11 November 2016

Walking the Centenary Trail in 8 days: Watson to Forde

| Heather Lansdowne
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Have you ever thought about walking the Centenary Trail? The 145km loop was established in 2013 to celebrate Canberra’s Centenary, and passes over our picturesque mountain scapes, rivers, fields and forests. Not only will you see stunning natural scenery, you’ll also explore many of Canberra’s suburbs and the Parliamentary Triangle, discovering hidden gems and visiting iconic cultural institutions along the way.


The Centenary Trail was designed to be walked in 7 separate legs, or biked in 3. However, I’ve designed a plan that tackles walking the trail continuously over 8 days, with recommendations for interested places to eat and sleep along the way.

The trail is set out with markers that will guide you on your way at the turning points, and maps and more information are available on the TAMS website.


Today we’ll be looking at the 17km leg from Watson to Forde via Mulligans Flat Nature Sanctuary.

You will start at the rest area on the Federal Highway, near the Ibis motel. Follow the trail markers for a while until you pass through the underpass and through a series of gates.

Follow the markers along the dirt track through the fields of grass and gum trees. When you meet the gravel track, take a right and follow the trail past a number of dams. After this you will find a fence to your right, which marks the border between the ACT and NSW. Follow the fence for about a kilometre until you come to the entrance to Mulligans Flat nature reserve. Head through the gate and continue on until you see the large fenced-in Woodland Sanctuary. Enter through the gate (don’t forget to close it behind you!) and continue straight with the fence on your left until the the markers lead you away from the fence and further into the sanctuary.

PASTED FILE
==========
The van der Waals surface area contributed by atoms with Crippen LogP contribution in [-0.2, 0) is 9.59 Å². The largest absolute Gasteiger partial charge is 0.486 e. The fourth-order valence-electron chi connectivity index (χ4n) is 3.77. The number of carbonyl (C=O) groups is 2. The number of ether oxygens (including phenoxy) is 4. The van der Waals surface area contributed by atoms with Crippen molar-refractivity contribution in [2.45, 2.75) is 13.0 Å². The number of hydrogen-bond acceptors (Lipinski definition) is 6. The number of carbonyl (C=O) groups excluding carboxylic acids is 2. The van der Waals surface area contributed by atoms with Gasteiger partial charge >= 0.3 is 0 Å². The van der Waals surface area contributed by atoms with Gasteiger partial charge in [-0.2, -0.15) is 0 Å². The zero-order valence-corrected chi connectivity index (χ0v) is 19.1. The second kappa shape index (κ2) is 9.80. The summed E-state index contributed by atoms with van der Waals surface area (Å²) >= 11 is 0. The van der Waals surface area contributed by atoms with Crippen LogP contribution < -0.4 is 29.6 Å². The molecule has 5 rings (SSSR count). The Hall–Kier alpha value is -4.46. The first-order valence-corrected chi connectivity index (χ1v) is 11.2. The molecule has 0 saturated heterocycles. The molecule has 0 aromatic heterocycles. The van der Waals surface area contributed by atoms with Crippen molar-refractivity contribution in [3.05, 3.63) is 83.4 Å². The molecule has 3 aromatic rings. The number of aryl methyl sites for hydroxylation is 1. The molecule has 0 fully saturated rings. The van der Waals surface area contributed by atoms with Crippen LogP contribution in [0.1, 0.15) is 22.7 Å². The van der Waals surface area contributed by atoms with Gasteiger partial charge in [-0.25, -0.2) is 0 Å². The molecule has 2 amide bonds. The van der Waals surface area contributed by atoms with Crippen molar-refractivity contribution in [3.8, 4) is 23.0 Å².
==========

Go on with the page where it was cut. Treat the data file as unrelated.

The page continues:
As you walk, keep an eye out for the kangaroos, lizards and echidnas that call the sanctuary home. Continue past a dam and the woolshed, which is an ideal place for a little rest, and provides bathroom facilities around the back and and some interesting information displays inside. Shorty after this you will reach the end of the fenced sanctuary, where you will exit the gate and continue along the trail until you reach the Mulligans flat carpark and picnic tables. This is the end of the official route for this section, however as I was staying the night in an Airbnb a few kilometres away in Gungahlin, I turned left and headed downhill towards the town centre.

I had lunch at the Samekesh café, which offers a simple yet tasty menu and affords lovely views of Yerabi Pond.

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I stayed the night at this Airbnb which was perfect, Tegan was so lovely and I had a comfy bedroom and bathroom all to myself. Not to mention she had a gorgeous old dog and provided some breakfast goodies as well!

For dinner I had the Pad Thai and spring rolls at Little Siam, which was so delish after all that walking, and just a few minutes away from my Airbnb.


Happy hiking! Have you walked or biked any of the Centenary Trail? Which part was your favourite?

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